Jump to navigation Jump to search

Template:Infobox Anatomy

WikiDoc Resources for Oocyte


Most recent articles on Oocyte

Most cited articles on Oocyte

Review articles on Oocyte

Articles on Oocyte in N Eng J Med, Lancet, BMJ


Powerpoint slides on Oocyte

Images of Oocyte

Photos of Oocyte

Podcasts & MP3s on Oocyte

Videos on Oocyte

Evidence Based Medicine

Cochrane Collaboration on Oocyte

Bandolier on Oocyte

TRIP on Oocyte

Clinical Trials

Ongoing Trials on Oocyte at Clinical Trials.gov

Trial results on Oocyte

Clinical Trials on Oocyte at Google

Guidelines / Policies / Govt

US National Guidelines Clearinghouse on Oocyte

NICE Guidance on Oocyte


FDA on Oocyte

CDC on Oocyte


Books on Oocyte


Oocyte in the news

Be alerted to news on Oocyte

News trends on Oocyte


Blogs on Oocyte


Definitions of Oocyte

Patient Resources / Community

Patient resources on Oocyte

Discussion groups on Oocyte

Patient Handouts on Oocyte

Directions to Hospitals Treating Oocyte

Risk calculators and risk factors for Oocyte

Healthcare Provider Resources

Symptoms of Oocyte

Causes & Risk Factors for Oocyte

Diagnostic studies for Oocyte

Treatment of Oocyte

Continuing Medical Education (CME)

CME Programs on Oocyte


Oocyte en Espanol

Oocyte en Francais


Oocyte in the Marketplace

Patents on Oocyte

Experimental / Informatics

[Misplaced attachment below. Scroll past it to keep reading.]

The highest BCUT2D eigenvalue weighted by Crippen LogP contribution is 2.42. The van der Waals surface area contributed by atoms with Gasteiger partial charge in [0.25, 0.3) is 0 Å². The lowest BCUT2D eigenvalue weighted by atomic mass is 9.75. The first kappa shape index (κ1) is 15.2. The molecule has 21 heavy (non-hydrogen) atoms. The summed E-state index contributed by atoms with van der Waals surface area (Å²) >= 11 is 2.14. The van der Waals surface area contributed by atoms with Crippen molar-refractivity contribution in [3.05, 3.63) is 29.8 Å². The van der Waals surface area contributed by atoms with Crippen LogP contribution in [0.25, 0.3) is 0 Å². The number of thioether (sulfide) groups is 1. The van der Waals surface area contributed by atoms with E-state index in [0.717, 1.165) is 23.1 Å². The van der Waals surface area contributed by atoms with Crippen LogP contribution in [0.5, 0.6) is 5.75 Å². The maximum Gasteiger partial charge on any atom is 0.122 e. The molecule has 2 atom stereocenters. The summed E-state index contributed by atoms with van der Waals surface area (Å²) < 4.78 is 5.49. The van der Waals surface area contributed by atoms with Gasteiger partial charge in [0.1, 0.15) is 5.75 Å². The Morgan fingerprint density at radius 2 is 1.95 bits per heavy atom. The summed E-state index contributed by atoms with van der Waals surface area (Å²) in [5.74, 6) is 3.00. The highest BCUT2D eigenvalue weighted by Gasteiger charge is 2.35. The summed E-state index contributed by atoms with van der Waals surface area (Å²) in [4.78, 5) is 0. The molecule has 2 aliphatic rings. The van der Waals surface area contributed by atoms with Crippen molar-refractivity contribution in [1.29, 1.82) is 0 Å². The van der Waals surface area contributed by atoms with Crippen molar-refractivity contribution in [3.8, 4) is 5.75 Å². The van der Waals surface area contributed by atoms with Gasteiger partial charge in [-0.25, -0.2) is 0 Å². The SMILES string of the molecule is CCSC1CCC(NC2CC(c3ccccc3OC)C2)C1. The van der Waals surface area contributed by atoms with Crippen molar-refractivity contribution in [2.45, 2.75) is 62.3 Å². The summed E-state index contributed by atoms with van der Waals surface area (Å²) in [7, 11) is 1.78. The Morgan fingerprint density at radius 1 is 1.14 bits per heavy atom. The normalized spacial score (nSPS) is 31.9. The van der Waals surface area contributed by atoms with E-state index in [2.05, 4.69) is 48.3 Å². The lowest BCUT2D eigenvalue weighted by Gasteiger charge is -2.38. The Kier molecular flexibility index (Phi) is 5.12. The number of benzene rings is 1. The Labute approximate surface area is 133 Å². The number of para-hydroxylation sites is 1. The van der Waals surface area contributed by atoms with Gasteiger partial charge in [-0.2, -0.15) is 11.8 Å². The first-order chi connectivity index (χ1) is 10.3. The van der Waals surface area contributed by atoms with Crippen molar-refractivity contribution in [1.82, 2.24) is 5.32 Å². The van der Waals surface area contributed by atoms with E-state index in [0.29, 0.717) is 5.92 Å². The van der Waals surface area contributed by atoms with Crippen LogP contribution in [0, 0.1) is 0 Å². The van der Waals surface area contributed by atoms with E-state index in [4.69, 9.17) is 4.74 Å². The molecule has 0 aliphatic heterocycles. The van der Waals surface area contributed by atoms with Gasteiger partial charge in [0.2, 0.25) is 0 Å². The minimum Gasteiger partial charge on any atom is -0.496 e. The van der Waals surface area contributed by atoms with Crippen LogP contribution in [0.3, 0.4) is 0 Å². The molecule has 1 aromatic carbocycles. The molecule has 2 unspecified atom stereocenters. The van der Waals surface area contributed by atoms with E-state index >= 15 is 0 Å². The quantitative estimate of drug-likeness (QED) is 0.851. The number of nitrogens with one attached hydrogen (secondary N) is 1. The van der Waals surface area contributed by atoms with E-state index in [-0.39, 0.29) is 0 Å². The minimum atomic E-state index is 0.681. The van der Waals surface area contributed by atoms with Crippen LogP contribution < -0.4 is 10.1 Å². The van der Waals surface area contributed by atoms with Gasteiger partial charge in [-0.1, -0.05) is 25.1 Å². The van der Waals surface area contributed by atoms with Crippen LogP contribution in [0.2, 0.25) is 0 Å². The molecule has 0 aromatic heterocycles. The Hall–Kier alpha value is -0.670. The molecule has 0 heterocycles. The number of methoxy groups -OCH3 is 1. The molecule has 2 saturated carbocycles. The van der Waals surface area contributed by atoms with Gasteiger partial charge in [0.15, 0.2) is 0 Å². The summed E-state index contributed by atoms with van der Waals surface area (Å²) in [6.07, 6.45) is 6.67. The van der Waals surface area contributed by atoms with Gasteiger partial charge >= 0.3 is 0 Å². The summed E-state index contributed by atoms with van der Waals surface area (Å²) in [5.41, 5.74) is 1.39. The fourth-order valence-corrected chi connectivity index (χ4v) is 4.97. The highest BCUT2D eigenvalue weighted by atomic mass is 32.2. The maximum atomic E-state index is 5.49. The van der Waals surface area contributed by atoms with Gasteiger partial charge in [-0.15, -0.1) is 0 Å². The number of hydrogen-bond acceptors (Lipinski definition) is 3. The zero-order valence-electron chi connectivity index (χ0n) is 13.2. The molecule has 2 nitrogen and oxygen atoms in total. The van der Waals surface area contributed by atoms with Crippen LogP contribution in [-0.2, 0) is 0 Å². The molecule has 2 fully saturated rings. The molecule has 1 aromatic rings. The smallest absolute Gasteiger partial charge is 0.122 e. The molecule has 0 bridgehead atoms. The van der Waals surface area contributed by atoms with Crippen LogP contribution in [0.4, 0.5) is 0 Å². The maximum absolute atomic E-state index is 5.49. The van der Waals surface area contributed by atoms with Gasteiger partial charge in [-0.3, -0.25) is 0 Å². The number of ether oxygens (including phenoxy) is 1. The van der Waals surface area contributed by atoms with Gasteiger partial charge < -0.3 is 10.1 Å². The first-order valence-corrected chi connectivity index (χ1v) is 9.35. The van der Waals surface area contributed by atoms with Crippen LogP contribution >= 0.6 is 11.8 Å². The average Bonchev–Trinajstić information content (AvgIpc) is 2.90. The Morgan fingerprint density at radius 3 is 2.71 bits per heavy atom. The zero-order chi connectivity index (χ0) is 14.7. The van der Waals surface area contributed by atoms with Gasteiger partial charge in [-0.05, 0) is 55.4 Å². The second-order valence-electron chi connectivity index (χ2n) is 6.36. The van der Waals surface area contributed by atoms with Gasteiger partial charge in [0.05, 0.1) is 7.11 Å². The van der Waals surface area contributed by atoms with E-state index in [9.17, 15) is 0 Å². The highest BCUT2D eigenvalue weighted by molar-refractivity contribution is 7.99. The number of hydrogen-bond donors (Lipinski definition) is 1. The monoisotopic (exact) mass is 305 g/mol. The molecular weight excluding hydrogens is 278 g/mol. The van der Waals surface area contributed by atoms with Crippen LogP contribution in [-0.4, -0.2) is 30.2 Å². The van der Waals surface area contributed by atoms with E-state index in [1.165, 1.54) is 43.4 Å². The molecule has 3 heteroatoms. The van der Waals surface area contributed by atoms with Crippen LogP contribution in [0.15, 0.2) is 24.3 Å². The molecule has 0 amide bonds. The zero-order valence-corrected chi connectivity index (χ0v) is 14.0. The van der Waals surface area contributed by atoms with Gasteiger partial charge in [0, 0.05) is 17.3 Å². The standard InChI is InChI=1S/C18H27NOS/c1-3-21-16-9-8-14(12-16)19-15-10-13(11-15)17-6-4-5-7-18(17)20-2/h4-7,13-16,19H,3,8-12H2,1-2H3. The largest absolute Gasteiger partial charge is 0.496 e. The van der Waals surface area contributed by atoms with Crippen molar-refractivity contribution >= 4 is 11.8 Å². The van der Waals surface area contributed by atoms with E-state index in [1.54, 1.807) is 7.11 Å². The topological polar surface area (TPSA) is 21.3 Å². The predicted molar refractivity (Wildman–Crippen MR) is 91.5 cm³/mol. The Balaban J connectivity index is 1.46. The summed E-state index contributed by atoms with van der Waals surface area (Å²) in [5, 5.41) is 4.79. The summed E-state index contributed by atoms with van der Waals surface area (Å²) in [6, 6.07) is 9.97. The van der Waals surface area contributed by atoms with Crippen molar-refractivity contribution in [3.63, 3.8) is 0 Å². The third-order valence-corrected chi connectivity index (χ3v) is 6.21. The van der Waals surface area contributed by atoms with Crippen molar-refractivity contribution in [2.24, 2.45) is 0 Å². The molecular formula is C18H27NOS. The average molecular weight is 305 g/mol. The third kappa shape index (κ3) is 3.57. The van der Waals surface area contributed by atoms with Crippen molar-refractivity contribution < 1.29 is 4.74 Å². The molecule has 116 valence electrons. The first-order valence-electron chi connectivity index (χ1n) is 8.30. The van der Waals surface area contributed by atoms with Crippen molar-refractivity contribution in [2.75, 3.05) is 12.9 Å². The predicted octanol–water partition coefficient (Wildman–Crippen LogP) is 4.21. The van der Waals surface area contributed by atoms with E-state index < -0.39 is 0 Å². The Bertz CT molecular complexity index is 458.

List of terms related to Oocyte


An oocyte, ovocyte, or rarely oöcyte, is a female gametocyte or germ cell involved in reproduction. In other words, it is an immature ovum. An oocyte is part the ovary development. The germ cells produce a primordial germ cell (PGC) which becomes an oogonia which marks the start of mitosis. After mitosis stops (due to actions of retinoic acid and the mesenephros) meiosis starts. This stage the oogonia is now an Oocyte (pronounced oh'a (like Noah)-site).


The formation of an oocyte is called oocytogenesis, which is a part of oogenesis[1]. Oogenesis results in the formation of both primary oocytes before birth, and of secondary oocytes after it as part of ovulation.

Cell type ploidy/chromosomes chromatids Process Time of completion
Oogonium diploid/46 2N Oocytogenesis (mitosis) third trimester
primary Oocyte diploid/46 4N Ootidogenesis (meiosis 1) (Folliculogenesis) Dictyate in prophase I until ovulation
secondary Oocyte haploid/23 2N Ootidogenesis (meiosis 2) Halted in metaphase II until fertilization
Ootid haploid/23 1N ? Minutes after fertilization
Ovum haploid/23 1N



Oocytes are rich in cytoplasm which contains yolk granules to nourish the cell early in development.


During the primary oocyte stage of oogenesis, the nucleus is called a germinal vesicle[2]

The only normal type of secondary oocyte has sex chromosomes 23,X (where sperm can be 23,X or 23,Y).


The space wherein an ovum or immature ovum is located is the cell-nest[3].


  • nondisjunction -- a failure of proper homolog separation in meiosis I, or sister chromatid separation in meiosis II can lead to aneuploidy, in which the oocyte has the wrong number of chromosomes, for example 22,X or 24,X. This is the cause of conditions like Down syndrome and Edwards syndrome. It is more likely with advance maternal age.
  • Some oocytes have multiple nuclei, although it is thought they never mature.



William K. Purves, Gordon H. Orians, David Sadava, H. Craig Heller, Craig Heller (2003). Life: The Science of Biology(7th ed.), pp. 823–824

See also

External links

cs:Vajíčko it:Ovocita de:Oozyte

Template:WH Template:WS